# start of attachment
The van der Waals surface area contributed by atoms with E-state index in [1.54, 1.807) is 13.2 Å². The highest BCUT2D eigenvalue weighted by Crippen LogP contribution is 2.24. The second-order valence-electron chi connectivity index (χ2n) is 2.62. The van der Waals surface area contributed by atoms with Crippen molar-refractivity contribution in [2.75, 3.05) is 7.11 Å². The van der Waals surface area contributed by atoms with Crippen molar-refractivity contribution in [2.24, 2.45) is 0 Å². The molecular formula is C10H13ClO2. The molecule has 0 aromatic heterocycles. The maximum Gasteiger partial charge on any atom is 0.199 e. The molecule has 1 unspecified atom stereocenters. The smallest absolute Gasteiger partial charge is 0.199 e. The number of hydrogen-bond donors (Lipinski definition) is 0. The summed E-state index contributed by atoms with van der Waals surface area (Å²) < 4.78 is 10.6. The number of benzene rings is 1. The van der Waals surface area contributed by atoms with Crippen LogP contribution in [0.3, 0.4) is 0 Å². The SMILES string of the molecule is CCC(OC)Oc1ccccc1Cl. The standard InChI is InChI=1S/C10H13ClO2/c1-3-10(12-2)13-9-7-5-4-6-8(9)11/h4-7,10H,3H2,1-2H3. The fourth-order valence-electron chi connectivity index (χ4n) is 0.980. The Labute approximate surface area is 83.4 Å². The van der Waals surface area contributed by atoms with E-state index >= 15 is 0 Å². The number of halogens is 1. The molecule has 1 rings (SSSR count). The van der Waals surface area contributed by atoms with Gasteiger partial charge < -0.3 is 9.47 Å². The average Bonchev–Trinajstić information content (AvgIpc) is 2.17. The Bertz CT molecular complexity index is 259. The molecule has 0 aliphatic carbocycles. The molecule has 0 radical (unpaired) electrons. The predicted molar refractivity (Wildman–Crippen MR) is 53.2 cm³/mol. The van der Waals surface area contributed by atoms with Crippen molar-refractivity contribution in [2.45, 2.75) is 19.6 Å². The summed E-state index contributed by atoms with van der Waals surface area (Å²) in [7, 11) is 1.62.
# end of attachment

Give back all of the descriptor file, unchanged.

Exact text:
The van der Waals surface area contributed by atoms with E-state index in [1.54, 1.807) is 13.2 Å². The highest BCUT2D eigenvalue weighted by Crippen LogP contribution is 2.24. The second-order valence-electron chi connectivity index (χ2n) is 2.62. The van der Waals surface area contributed by atoms with Crippen molar-refractivity contribution in [2.75, 3.05) is 7.11 Å². The van der Waals surface area contributed by atoms with Crippen molar-refractivity contribution in [2.24, 2.45) is 0 Å². The molecular formula is C10H13ClO2. The molecule has 0 aromatic heterocycles. The maximum Gasteiger partial charge on any atom is 0.199 e. The molecule has 1 unspecified atom stereocenters. The smallest absolute Gasteiger partial charge is 0.199 e. The number of hydrogen-bond donors (Lipinski definition) is 0. The summed E-state index contributed by atoms with van der Waals surface area (Å²) < 4.78 is 10.6. The number of benzene rings is 1. The van der Waals surface area contributed by atoms with Crippen LogP contribution in [0.3, 0.4) is 0 Å². The SMILES string of the molecule is CCC(OC)Oc1ccccc1Cl. The standard InChI is InChI=1S/C10H13ClO2/c1-3-10(12-2)13-9-7-5-4-6-8(9)11/h4-7,10H,3H2,1-2H3. The fourth-order valence-electron chi connectivity index (χ4n) is 0.980. The Labute approximate surface area is 83.4 Å². The van der Waals surface area contributed by atoms with E-state index >= 15 is 0 Å². The number of halogens is 1. The molecule has 1 rings (SSSR count). The van der Waals surface area contributed by atoms with Gasteiger partial charge < -0.3 is 9.47 Å². The average Bonchev–Trinajstić information content (AvgIpc) is 2.17. The Bertz CT molecular complexity index is 259. The molecule has 0 aliphatic carbocycles. The molecule has 0 radical (unpaired) electrons. The predicted molar refractivity (Wildman–Crippen MR) is 53.2 cm³/mol. The van der Waals surface area contributed by atoms with Crippen molar-refractivity contribution in [2.45, 2.75) is 19.6 Å². The summed E-state index contributed by atoms with van der Waals surface area (Å²) in [7, 11) is 1.62.